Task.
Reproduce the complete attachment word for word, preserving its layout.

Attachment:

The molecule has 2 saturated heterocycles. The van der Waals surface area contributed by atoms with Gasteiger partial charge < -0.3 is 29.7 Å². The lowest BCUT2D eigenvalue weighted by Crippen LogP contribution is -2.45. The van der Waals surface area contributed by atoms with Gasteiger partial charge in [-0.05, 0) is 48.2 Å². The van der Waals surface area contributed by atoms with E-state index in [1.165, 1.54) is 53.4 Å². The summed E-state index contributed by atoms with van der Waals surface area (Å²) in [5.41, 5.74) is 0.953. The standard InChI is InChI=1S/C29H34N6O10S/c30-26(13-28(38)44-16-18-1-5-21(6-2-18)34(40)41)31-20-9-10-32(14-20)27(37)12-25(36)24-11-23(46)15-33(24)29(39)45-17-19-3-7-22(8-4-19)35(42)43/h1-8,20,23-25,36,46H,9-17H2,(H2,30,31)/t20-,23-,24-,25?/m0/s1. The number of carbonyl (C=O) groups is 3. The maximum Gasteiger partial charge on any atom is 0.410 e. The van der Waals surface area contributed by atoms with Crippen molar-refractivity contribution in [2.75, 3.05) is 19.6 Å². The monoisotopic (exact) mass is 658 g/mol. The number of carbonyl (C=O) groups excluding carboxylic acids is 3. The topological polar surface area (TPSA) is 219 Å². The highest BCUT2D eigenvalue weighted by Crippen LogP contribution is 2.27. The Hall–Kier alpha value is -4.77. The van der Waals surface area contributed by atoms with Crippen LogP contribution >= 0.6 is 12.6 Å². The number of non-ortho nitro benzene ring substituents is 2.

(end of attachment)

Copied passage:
The molecule has 2 saturated heterocycles. The van der Waals surface area contributed by atoms with Gasteiger partial charge < -0.3 is 29.7 Å². The lowest BCUT2D eigenvalue weighted by Crippen LogP contribution is -2.45. The van der Waals surface area contributed by atoms with Gasteiger partial charge in [-0.05, 0) is 48.2 Å². The van der Waals surface area contributed by atoms with E-state index in [1.165, 1.54) is 53.4 Å². The summed E-state index contributed by atoms with van der Waals surface area (Å²) in [5.41, 5.74) is 0.953. The standard InChI is InChI=1S/C29H34N6O10S/c30-26(13-28(38)44-16-18-1-5-21(6-2-18)34(40)41)31-20-9-10-32(14-20)27(37)12-25(36)24-11-23(46)15-33(24)29(39)45-17-19-3-7-22(8-4-19)35(42)43/h1-8,20,23-25,36,46H,9-17H2,(H2,30,31)/t20-,23-,24-,25?/m0/s1. The number of carbonyl (C=O) groups is 3. The maximum Gasteiger partial charge on any atom is 0.410 e. The van der Waals surface area contributed by atoms with Crippen molar-refractivity contribution in [2.75, 3.05) is 19.6 Å². The monoisotopic (exact) mass is 658 g/mol. The number of carbonyl (C=O) groups excluding carboxylic acids is 3. The topological polar surface area (TPSA) is 219 Å². The highest BCUT2D eigenvalue weighted by Crippen LogP contribution is 2.27. The Hall–Kier alpha value is -4.77. The van der Waals surface area contributed by atoms with Crippen LogP contribution >= 0.6 is 12.6 Å². The number of non-ortho nitro benzene ring substituents is 2.